In recent weeks I have been busily working on an e-book on dealing with ’emotional eating’ and a training module on eating disorders. I have been busy and reflecting a lot on eating issues in our society. In fact, there was an article in the paper last weekend about a model, who is a size 12, being classified as a ‘plus-size model.’ Apparently this applies to a model whose dress size is bigger than a size 10. The average Australian woman wears a size 14, and so this is ridiculous! This is why I will be posting a couple of blogs on my website about eating disorders. Having a low weight or struggling with being overweight can be very challenging, and I think it is time we made some changes as a society to assist with preventing eating disorders (EDs) as they can be debilitating and lethal.
EDs involve serious abnormalities in eating and weight control behaviours. They can cause severe distress and disruption to individuals and their families and can result in multiple medical problems and poor psychological health. The most common EDs are Anorexia nervosa (AN) and Bulimia nervosa (BN). A disturbance in perception of body shape and weight is an essential feature of both. EDs are relatively common in particular community groups e.g. adolescents and women. The lifetime prevalence of Anorexia Nervosa is 4%, Bulimia Nervosa is 2% and Binge Eating Disorder is 2% (Smink & Hoeken, 2012).
First, here is some information about different types of EDs:
1. Avoidant or restrictive intake disorders refer to an eating or feeding disturbance such as lack of interest in eating, avoidance based on the sensory characteristics of food (e.g. texture) or worry about consequences of eating, resulting in significant weight loss or nutritional deficiency, and with significant interference with functioning.
2. Anorexia Nervosa involves restriction of energy intake relative to requirements, leading to a significantly low body weight in the context of age, sex, development, and physical health. Significantly low weight is defined as a weight that is less than minimally normal. Anorexia may be the restricting type (during the last 3 months, no binge eating or purging behaviours), and weight loss is accomplished through dieting, fasting or excessive exercise; or the binge-eating/purging type (recurrent episodes of binge eating or purging behaviours including self-induced vomiting, misuse of laxatives, diuretics or enemas).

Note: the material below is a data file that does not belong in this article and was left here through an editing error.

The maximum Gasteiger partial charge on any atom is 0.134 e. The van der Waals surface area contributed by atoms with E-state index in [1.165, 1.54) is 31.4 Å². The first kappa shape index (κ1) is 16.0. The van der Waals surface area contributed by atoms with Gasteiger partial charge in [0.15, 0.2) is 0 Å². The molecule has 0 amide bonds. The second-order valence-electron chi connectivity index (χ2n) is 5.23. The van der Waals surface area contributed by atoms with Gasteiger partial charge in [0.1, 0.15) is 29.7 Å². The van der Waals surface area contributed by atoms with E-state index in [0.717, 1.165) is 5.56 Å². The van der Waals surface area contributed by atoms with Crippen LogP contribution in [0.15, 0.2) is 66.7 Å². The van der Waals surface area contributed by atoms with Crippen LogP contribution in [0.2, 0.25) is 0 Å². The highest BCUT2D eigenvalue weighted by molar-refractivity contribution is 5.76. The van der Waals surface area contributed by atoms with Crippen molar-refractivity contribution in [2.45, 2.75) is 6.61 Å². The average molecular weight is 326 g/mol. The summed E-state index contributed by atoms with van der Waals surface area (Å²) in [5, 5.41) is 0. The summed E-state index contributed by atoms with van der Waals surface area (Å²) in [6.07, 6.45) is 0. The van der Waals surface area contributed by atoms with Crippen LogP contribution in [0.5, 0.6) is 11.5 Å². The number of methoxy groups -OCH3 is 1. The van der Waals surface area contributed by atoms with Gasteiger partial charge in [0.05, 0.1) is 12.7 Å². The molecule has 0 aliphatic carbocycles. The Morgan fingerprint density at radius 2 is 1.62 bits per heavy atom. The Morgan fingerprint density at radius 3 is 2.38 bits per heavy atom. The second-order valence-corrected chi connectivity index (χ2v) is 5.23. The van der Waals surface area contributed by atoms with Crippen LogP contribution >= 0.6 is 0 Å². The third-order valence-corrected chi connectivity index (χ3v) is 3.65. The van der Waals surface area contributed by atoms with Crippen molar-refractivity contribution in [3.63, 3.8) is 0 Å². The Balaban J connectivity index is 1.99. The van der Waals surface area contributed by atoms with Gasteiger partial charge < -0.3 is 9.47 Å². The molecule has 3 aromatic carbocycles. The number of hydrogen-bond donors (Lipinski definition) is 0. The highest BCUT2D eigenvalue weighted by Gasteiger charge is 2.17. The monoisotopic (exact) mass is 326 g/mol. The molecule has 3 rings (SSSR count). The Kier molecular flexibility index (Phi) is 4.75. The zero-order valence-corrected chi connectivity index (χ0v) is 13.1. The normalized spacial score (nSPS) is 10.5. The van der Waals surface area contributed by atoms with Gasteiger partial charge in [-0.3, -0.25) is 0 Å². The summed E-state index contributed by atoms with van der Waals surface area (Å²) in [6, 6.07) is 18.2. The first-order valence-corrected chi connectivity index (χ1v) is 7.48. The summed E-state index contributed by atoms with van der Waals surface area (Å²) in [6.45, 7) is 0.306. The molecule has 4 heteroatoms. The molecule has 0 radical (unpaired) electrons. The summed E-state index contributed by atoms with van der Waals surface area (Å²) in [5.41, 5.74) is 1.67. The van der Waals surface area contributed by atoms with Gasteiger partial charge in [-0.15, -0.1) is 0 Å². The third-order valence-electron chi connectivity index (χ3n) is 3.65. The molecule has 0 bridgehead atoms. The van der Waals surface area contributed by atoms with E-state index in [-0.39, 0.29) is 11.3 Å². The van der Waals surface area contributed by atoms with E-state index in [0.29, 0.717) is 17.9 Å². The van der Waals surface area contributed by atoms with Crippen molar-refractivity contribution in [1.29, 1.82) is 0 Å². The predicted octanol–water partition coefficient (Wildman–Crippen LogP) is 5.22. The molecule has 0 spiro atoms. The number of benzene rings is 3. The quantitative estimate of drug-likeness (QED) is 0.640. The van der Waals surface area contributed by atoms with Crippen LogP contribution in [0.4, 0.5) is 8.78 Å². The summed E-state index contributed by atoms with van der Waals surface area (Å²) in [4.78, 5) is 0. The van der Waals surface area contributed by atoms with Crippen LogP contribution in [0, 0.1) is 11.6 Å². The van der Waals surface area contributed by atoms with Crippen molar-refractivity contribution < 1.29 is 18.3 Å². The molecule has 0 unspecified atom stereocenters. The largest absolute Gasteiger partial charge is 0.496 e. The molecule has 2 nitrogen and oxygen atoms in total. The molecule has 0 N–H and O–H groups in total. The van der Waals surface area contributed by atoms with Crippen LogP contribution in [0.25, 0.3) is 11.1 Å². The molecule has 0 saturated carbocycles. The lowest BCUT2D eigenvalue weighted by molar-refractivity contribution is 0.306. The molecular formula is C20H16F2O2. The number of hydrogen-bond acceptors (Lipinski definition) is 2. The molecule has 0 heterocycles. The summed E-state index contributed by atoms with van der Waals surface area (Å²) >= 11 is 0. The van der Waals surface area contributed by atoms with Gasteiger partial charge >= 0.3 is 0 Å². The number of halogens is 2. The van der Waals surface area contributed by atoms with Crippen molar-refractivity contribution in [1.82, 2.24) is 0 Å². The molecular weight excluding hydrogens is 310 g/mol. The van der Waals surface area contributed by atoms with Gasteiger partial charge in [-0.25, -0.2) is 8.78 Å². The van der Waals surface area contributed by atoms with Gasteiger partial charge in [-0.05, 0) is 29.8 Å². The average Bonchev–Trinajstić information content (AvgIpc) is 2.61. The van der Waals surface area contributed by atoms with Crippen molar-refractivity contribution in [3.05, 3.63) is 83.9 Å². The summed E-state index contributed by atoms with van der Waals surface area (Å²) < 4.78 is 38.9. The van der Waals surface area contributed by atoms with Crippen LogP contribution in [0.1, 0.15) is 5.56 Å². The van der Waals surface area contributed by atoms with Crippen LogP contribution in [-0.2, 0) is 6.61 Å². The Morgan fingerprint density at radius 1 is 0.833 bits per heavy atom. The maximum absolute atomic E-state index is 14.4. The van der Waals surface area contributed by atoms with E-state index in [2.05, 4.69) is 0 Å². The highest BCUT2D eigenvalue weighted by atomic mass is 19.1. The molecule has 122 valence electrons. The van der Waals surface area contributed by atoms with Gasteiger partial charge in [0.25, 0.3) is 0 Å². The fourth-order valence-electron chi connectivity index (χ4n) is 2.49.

3. Bulimia Nervosa refers to recurrent episodes of binge-eating, characterised by eating in a discrete period of time an amount of food that is definitely larger than most people would eat during a similar period of time and under similar circumstances, and a sense of lack of control over eating during the episode (i.e. a feeling that one cannot stop eating or control what or how much they are eating). There are also recurrent compensatory behaviours in order to prevent weight gain, such as self-induced vomiting, misuse of laxatives, medications, fasting or excessive exercise.
4. Binge Eating Disorder involves recurrent episodes of binge eating. An episode of binge eating is characterized by eating, in a discrete period of time an amount of food that is definitely larger than most people would eat in a similar period of time under similar circumstances, with a sense of lack of control over eating during the episode. The binge-eating episodes are often associated with eating much more rapidly than normal, eating until feeling uncomfortably full, eating large amounts of food when not feeling physically hungry, eating alone because of being embarrassed by how much one is eating, or feeling disgusted with oneself, depressed, or very guilty after overeating. Marked distress regarding binge eating is present, and the binge eating occurs, on average, at least once a week for three months.